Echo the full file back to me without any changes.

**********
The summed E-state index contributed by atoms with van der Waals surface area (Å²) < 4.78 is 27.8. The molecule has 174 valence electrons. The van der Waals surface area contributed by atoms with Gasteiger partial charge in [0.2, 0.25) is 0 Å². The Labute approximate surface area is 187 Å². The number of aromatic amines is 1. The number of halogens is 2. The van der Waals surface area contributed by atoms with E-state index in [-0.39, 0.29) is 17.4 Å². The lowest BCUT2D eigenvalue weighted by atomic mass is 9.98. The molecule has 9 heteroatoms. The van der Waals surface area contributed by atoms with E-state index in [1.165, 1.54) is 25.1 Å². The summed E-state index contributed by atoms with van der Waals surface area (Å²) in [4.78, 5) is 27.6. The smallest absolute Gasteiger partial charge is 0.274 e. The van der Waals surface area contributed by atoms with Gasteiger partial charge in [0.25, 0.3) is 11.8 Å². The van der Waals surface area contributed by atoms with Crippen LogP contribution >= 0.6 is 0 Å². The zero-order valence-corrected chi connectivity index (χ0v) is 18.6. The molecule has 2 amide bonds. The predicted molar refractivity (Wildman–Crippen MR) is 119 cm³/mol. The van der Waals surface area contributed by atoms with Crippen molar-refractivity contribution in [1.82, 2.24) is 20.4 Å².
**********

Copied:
The summed E-state index contributed by atoms with van der Waals surface area (Å²) < 4.78 is 27.8. The molecule has 174 valence electrons. The van der Waals surface area contributed by atoms with Gasteiger partial charge in [0.2, 0.25) is 0 Å². The Labute approximate surface area is 187 Å². The number of aromatic amines is 1. The number of halogens is 2. The van der Waals surface area contributed by atoms with E-state index in [-0.39, 0.29) is 17.4 Å². The lowest BCUT2D eigenvalue weighted by atomic mass is 9.98. The molecule has 9 heteroatoms. The van der Waals surface area contributed by atoms with E-state index in [1.165, 1.54) is 25.1 Å². The summed E-state index contributed by atoms with van der Waals surface area (Å²) in [4.78, 5) is 27.6. The smallest absolute Gasteiger partial charge is 0.274 e. The van der Waals surface area contributed by atoms with Gasteiger partial charge in [0.25, 0.3) is 11.8 Å². The van der Waals surface area contributed by atoms with Crippen LogP contribution >= 0.6 is 0 Å². The zero-order valence-corrected chi connectivity index (χ0v) is 18.6. The molecule has 2 amide bonds. The predicted molar refractivity (Wildman–Crippen MR) is 119 cm³/mol. The van der Waals surface area contributed by atoms with Crippen molar-refractivity contribution in [1.82, 2.24) is 20.4 Å².